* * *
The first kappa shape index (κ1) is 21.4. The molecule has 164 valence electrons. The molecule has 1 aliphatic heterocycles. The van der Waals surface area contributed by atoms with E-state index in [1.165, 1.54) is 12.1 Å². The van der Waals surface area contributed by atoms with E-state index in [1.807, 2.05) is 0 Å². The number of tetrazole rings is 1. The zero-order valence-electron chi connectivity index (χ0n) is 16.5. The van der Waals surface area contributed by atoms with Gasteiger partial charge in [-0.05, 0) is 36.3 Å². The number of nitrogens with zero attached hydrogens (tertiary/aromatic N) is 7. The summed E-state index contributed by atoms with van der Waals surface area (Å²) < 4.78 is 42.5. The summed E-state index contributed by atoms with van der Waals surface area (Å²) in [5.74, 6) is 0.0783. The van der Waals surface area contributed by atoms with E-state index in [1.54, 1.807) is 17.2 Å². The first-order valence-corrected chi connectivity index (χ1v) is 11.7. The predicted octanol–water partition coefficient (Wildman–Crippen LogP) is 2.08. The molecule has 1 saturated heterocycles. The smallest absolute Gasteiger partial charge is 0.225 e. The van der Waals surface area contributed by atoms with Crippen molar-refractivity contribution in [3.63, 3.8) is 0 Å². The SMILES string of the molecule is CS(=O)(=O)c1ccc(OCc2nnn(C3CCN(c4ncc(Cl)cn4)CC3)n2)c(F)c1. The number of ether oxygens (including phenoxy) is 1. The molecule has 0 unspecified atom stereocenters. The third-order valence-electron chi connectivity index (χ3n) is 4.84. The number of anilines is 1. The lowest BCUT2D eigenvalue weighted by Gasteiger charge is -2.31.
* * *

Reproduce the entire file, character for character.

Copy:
The first kappa shape index (κ1) is 21.4. The molecule has 164 valence electrons. The molecule has 1 aliphatic heterocycles. The van der Waals surface area contributed by atoms with E-state index in [1.165, 1.54) is 12.1 Å². The van der Waals surface area contributed by atoms with E-state index in [1.807, 2.05) is 0 Å². The number of tetrazole rings is 1. The zero-order valence-electron chi connectivity index (χ0n) is 16.5. The van der Waals surface area contributed by atoms with Gasteiger partial charge in [-0.05, 0) is 36.3 Å². The number of nitrogens with zero attached hydrogens (tertiary/aromatic N) is 7. The summed E-state index contributed by atoms with van der Waals surface area (Å²) < 4.78 is 42.5. The summed E-state index contributed by atoms with van der Waals surface area (Å²) in [5.74, 6) is 0.0783. The van der Waals surface area contributed by atoms with E-state index in [1.54, 1.807) is 17.2 Å². The first-order valence-corrected chi connectivity index (χ1v) is 11.7. The predicted octanol–water partition coefficient (Wildman–Crippen LogP) is 2.08. The molecule has 1 saturated heterocycles. The smallest absolute Gasteiger partial charge is 0.225 e. The van der Waals surface area contributed by atoms with Crippen molar-refractivity contribution in [3.63, 3.8) is 0 Å². The SMILES string of the molecule is CS(=O)(=O)c1ccc(OCc2nnn(C3CCN(c4ncc(Cl)cn4)CC3)n2)c(F)c1. The number of ether oxygens (including phenoxy) is 1. The molecule has 0 unspecified atom stereocenters. The third-order valence-electron chi connectivity index (χ3n) is 4.84. The number of anilines is 1. The lowest BCUT2D eigenvalue weighted by Gasteiger charge is -2.31.